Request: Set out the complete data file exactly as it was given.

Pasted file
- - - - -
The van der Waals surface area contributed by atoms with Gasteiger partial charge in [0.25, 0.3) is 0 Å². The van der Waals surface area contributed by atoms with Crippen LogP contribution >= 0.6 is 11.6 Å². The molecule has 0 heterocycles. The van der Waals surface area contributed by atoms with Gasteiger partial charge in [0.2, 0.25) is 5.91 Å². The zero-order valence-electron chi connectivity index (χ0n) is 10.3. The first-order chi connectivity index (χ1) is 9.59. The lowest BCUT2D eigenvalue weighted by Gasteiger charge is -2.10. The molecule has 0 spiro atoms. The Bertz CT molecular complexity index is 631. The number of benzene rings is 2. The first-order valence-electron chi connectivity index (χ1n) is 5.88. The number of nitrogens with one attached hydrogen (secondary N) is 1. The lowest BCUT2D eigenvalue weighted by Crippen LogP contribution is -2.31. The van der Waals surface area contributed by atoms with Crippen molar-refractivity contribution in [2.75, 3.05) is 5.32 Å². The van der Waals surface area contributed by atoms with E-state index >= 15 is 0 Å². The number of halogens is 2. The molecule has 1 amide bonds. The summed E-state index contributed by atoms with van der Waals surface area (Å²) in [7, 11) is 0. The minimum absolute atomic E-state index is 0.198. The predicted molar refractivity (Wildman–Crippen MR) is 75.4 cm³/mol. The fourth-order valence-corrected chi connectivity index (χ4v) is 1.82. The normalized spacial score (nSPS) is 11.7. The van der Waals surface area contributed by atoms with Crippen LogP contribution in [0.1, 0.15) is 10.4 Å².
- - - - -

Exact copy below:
The van der Waals surface area contributed by atoms with Gasteiger partial charge in [0.25, 0.3) is 0 Å². The van der Waals surface area contributed by atoms with Crippen LogP contribution >= 0.6 is 11.6 Å². The molecule has 0 heterocycles. The van der Waals surface area contributed by atoms with Gasteiger partial charge in [0.2, 0.25) is 5.91 Å². The zero-order valence-electron chi connectivity index (χ0n) is 10.3. The first-order chi connectivity index (χ1) is 9.59. The lowest BCUT2D eigenvalue weighted by Gasteiger charge is -2.10. The molecule has 0 spiro atoms. The Bertz CT molecular complexity index is 631. The number of benzene rings is 2. The first-order valence-electron chi connectivity index (χ1n) is 5.88. The number of nitrogens with one attached hydrogen (secondary N) is 1. The lowest BCUT2D eigenvalue weighted by Crippen LogP contribution is -2.31. The van der Waals surface area contributed by atoms with Crippen molar-refractivity contribution in [2.75, 3.05) is 5.32 Å². The van der Waals surface area contributed by atoms with E-state index >= 15 is 0 Å². The number of halogens is 2. The molecule has 1 amide bonds. The summed E-state index contributed by atoms with van der Waals surface area (Å²) in [7, 11) is 0. The minimum absolute atomic E-state index is 0.198. The predicted molar refractivity (Wildman–Crippen MR) is 75.4 cm³/mol. The fourth-order valence-corrected chi connectivity index (χ4v) is 1.82. The normalized spacial score (nSPS) is 11.7. The van der Waals surface area contributed by atoms with Crippen LogP contribution in [0.1, 0.15) is 10.4 Å².